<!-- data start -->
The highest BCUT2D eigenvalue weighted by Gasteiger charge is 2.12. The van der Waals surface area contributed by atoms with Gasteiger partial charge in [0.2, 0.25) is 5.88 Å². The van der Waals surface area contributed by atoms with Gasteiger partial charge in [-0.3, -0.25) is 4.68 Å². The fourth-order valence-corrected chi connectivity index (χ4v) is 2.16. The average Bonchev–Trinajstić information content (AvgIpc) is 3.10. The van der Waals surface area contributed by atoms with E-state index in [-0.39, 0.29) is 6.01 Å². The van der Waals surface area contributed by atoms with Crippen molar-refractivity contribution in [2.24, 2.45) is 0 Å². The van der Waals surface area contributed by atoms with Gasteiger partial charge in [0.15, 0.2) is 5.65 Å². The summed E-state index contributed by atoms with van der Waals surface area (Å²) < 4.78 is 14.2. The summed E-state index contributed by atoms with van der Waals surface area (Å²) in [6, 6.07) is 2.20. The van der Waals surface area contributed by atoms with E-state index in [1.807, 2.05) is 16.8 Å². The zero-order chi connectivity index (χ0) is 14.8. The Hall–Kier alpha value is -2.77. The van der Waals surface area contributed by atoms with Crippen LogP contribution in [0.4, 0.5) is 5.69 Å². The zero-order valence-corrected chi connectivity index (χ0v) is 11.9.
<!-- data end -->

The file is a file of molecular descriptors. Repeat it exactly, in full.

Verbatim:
The highest BCUT2D eigenvalue weighted by Gasteiger charge is 2.12. The van der Waals surface area contributed by atoms with Gasteiger partial charge in [0.2, 0.25) is 5.88 Å². The van der Waals surface area contributed by atoms with Gasteiger partial charge in [-0.3, -0.25) is 4.68 Å². The fourth-order valence-corrected chi connectivity index (χ4v) is 2.16. The average Bonchev–Trinajstić information content (AvgIpc) is 3.10. The van der Waals surface area contributed by atoms with E-state index in [-0.39, 0.29) is 6.01 Å². The van der Waals surface area contributed by atoms with Crippen molar-refractivity contribution in [2.24, 2.45) is 0 Å². The van der Waals surface area contributed by atoms with Gasteiger partial charge in [0.15, 0.2) is 5.65 Å². The summed E-state index contributed by atoms with van der Waals surface area (Å²) < 4.78 is 14.2. The summed E-state index contributed by atoms with van der Waals surface area (Å²) in [6, 6.07) is 2.20. The van der Waals surface area contributed by atoms with E-state index in [1.807, 2.05) is 16.8 Å². The zero-order chi connectivity index (χ0) is 14.8. The Hall–Kier alpha value is -2.77. The van der Waals surface area contributed by atoms with Crippen LogP contribution in [0.4, 0.5) is 5.69 Å². The zero-order valence-corrected chi connectivity index (χ0v) is 11.9.